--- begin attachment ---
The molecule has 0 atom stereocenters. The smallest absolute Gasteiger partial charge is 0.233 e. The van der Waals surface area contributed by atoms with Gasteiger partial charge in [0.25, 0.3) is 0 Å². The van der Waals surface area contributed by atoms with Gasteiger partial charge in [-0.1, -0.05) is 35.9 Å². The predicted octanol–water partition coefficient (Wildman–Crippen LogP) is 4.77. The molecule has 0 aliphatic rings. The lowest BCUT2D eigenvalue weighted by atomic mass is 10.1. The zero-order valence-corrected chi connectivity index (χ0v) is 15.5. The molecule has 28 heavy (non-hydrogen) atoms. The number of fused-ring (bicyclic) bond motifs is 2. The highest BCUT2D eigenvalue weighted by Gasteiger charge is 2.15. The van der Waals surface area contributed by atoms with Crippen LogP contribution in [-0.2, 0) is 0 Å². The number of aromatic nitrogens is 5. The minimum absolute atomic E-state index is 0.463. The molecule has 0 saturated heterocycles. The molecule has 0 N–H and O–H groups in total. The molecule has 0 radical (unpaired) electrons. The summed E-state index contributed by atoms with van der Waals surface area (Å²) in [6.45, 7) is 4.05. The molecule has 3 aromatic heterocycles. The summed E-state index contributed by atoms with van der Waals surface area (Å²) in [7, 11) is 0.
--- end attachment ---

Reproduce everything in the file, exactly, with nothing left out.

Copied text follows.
The molecule has 0 atom stereocenters. The smallest absolute Gasteiger partial charge is 0.233 e. The van der Waals surface area contributed by atoms with Gasteiger partial charge in [0.25, 0.3) is 0 Å². The van der Waals surface area contributed by atoms with Gasteiger partial charge in [-0.1, -0.05) is 35.9 Å². The predicted octanol–water partition coefficient (Wildman–Crippen LogP) is 4.77. The molecule has 0 aliphatic rings. The lowest BCUT2D eigenvalue weighted by atomic mass is 10.1. The zero-order valence-corrected chi connectivity index (χ0v) is 15.5. The molecule has 28 heavy (non-hydrogen) atoms. The number of fused-ring (bicyclic) bond motifs is 2. The highest BCUT2D eigenvalue weighted by Gasteiger charge is 2.15. The van der Waals surface area contributed by atoms with Crippen LogP contribution in [-0.2, 0) is 0 Å². The number of aromatic nitrogens is 5. The minimum absolute atomic E-state index is 0.463. The molecule has 0 saturated heterocycles. The molecule has 0 N–H and O–H groups in total. The molecule has 0 radical (unpaired) electrons. The summed E-state index contributed by atoms with van der Waals surface area (Å²) in [6.45, 7) is 4.05. The molecule has 3 aromatic heterocycles. The summed E-state index contributed by atoms with van der Waals surface area (Å²) in [7, 11) is 0.